Spatial Dependence, Housing Submarkets, and House Prices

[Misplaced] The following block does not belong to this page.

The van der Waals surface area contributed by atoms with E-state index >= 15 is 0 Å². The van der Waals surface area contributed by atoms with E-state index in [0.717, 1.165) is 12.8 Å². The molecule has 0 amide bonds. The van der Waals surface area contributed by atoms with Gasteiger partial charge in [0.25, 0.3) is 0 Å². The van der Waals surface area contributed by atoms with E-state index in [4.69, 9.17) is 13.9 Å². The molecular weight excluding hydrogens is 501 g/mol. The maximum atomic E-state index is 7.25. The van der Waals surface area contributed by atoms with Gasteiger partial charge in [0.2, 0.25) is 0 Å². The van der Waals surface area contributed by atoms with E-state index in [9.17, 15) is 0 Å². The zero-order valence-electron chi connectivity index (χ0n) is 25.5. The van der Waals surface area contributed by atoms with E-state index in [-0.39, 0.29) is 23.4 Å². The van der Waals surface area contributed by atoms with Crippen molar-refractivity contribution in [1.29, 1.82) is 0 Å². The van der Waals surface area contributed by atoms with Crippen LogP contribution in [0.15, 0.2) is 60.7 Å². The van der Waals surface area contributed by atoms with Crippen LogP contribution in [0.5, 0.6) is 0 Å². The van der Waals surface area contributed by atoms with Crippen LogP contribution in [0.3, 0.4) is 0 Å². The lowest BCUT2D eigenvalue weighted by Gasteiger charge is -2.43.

This paper compares the impacts of alternative models of spatial dependence on the accuracy of house price predictions in a mass appraisal context. Explicit modeling of spatial dependence is characterized as a more fluid approach to defining housing submarkets. This approach allows the relevant “submarket” to vary from house to house and for transactions involving other dwellings in each submarket to have varying impacts depending on distance. We compare the predictive ability of different specifications of both geostatistical and lattice models as well as a simpler model based on submarkets with fixed boundaries. We conclude that – for our data – no spatial statistics method does as well in terms of predictive ability as a simple OLS model that includes a series of dummy variables defining submarkets. However, of the spatial statistics methods, geostatistical models provide more accurate predictions than lattice models. We argue that this is due to the fact that the kriging procedure used to make predictions in a geostatistical framework directly incorporates spatial information about nearby properties. That is not possible in a lattice framework due to the reliance on a matrix of weights that incorporates relationships only for the sample of properties that transact.
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